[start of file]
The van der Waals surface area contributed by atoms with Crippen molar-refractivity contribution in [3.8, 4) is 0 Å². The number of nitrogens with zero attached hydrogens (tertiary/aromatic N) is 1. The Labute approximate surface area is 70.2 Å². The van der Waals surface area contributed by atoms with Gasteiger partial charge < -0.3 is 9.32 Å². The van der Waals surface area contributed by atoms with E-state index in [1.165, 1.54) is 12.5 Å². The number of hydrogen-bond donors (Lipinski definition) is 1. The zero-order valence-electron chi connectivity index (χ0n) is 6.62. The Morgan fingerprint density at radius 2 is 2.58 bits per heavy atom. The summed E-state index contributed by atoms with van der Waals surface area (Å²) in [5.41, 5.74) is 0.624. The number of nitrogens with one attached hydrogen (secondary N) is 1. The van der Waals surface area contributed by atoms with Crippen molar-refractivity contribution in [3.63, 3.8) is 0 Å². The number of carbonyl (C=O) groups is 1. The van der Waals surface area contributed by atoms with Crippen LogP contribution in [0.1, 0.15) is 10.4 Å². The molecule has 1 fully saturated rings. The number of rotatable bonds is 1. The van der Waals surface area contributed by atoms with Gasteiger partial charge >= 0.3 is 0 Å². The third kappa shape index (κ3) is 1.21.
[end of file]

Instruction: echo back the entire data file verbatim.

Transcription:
The van der Waals surface area contributed by atoms with Crippen molar-refractivity contribution in [3.8, 4) is 0 Å². The number of nitrogens with zero attached hydrogens (tertiary/aromatic N) is 1. The Labute approximate surface area is 70.2 Å². The van der Waals surface area contributed by atoms with Gasteiger partial charge < -0.3 is 9.32 Å². The van der Waals surface area contributed by atoms with E-state index in [1.165, 1.54) is 12.5 Å². The number of hydrogen-bond donors (Lipinski definition) is 1. The zero-order valence-electron chi connectivity index (χ0n) is 6.62. The Morgan fingerprint density at radius 2 is 2.58 bits per heavy atom. The summed E-state index contributed by atoms with van der Waals surface area (Å²) in [5.41, 5.74) is 0.624. The number of nitrogens with one attached hydrogen (secondary N) is 1. The van der Waals surface area contributed by atoms with Crippen molar-refractivity contribution in [3.63, 3.8) is 0 Å². The number of carbonyl (C=O) groups is 1. The van der Waals surface area contributed by atoms with Crippen LogP contribution in [0.1, 0.15) is 10.4 Å². The molecule has 1 fully saturated rings. The number of rotatable bonds is 1. The van der Waals surface area contributed by atoms with Gasteiger partial charge >= 0.3 is 0 Å². The third kappa shape index (κ3) is 1.21.